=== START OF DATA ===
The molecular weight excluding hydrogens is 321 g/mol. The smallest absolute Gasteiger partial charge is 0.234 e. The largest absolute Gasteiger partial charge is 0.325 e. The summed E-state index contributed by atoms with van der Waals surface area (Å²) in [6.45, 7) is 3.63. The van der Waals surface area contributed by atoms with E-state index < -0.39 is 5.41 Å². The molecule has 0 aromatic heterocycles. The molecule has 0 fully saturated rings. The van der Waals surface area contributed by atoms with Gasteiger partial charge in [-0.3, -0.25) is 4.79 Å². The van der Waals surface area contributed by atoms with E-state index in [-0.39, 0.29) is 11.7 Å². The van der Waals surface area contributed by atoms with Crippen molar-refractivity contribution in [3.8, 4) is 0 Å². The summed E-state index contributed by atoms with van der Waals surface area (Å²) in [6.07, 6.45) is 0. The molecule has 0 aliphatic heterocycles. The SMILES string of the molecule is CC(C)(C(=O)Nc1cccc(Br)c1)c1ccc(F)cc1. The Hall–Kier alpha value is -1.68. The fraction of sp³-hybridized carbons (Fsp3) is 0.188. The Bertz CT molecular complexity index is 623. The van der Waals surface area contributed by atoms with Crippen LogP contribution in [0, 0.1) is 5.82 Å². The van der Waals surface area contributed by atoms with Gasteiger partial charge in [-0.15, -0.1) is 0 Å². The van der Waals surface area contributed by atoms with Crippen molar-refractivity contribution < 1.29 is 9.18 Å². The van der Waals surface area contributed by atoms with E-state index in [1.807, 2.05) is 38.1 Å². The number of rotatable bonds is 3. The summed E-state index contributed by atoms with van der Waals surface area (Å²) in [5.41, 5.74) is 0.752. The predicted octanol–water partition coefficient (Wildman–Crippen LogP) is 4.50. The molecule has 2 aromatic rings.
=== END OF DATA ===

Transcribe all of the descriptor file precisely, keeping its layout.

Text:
The molecular weight excluding hydrogens is 321 g/mol. The smallest absolute Gasteiger partial charge is 0.234 e. The largest absolute Gasteiger partial charge is 0.325 e. The summed E-state index contributed by atoms with van der Waals surface area (Å²) in [6.45, 7) is 3.63. The van der Waals surface area contributed by atoms with E-state index < -0.39 is 5.41 Å². The molecule has 0 aromatic heterocycles. The molecule has 0 fully saturated rings. The van der Waals surface area contributed by atoms with Gasteiger partial charge in [-0.3, -0.25) is 4.79 Å². The van der Waals surface area contributed by atoms with E-state index in [-0.39, 0.29) is 11.7 Å². The van der Waals surface area contributed by atoms with Crippen molar-refractivity contribution in [3.8, 4) is 0 Å². The summed E-state index contributed by atoms with van der Waals surface area (Å²) in [6.07, 6.45) is 0. The molecule has 0 aliphatic heterocycles. The SMILES string of the molecule is CC(C)(C(=O)Nc1cccc(Br)c1)c1ccc(F)cc1. The Hall–Kier alpha value is -1.68. The fraction of sp³-hybridized carbons (Fsp3) is 0.188. The Bertz CT molecular complexity index is 623. The van der Waals surface area contributed by atoms with Crippen LogP contribution in [0, 0.1) is 5.82 Å². The van der Waals surface area contributed by atoms with Gasteiger partial charge in [-0.15, -0.1) is 0 Å². The van der Waals surface area contributed by atoms with Crippen molar-refractivity contribution < 1.29 is 9.18 Å². The van der Waals surface area contributed by atoms with E-state index in [1.807, 2.05) is 38.1 Å². The number of rotatable bonds is 3. The summed E-state index contributed by atoms with van der Waals surface area (Å²) in [5.41, 5.74) is 0.752. The predicted octanol–water partition coefficient (Wildman–Crippen LogP) is 4.50. The molecule has 2 aromatic rings.